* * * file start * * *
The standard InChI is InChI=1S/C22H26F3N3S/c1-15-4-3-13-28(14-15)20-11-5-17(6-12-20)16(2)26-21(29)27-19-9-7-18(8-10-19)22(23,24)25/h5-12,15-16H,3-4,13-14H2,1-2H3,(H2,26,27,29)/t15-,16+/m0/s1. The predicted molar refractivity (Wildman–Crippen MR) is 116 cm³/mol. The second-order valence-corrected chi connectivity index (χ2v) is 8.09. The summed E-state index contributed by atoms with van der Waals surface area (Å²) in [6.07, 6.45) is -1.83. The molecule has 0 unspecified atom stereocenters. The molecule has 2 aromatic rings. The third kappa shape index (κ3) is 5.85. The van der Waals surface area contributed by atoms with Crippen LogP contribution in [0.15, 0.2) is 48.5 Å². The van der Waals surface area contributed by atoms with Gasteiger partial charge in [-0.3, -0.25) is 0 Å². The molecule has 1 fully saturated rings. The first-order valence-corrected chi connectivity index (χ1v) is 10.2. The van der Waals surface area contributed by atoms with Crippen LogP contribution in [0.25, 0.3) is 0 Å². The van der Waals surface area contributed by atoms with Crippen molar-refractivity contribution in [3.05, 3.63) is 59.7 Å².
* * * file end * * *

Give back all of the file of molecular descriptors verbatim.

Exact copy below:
The standard InChI is InChI=1S/C22H26F3N3S/c1-15-4-3-13-28(14-15)20-11-5-17(6-12-20)16(2)26-21(29)27-19-9-7-18(8-10-19)22(23,24)25/h5-12,15-16H,3-4,13-14H2,1-2H3,(H2,26,27,29)/t15-,16+/m0/s1. The predicted molar refractivity (Wildman–Crippen MR) is 116 cm³/mol. The second-order valence-corrected chi connectivity index (χ2v) is 8.09. The summed E-state index contributed by atoms with van der Waals surface area (Å²) in [6.07, 6.45) is -1.83. The molecule has 0 unspecified atom stereocenters. The molecule has 2 aromatic rings. The third kappa shape index (κ3) is 5.85. The van der Waals surface area contributed by atoms with Crippen LogP contribution in [0.15, 0.2) is 48.5 Å². The van der Waals surface area contributed by atoms with Gasteiger partial charge in [-0.3, -0.25) is 0 Å². The molecule has 1 fully saturated rings. The first-order valence-corrected chi connectivity index (χ1v) is 10.2. The van der Waals surface area contributed by atoms with Crippen LogP contribution in [0.25, 0.3) is 0 Å². The van der Waals surface area contributed by atoms with Crippen molar-refractivity contribution in [3.05, 3.63) is 59.7 Å².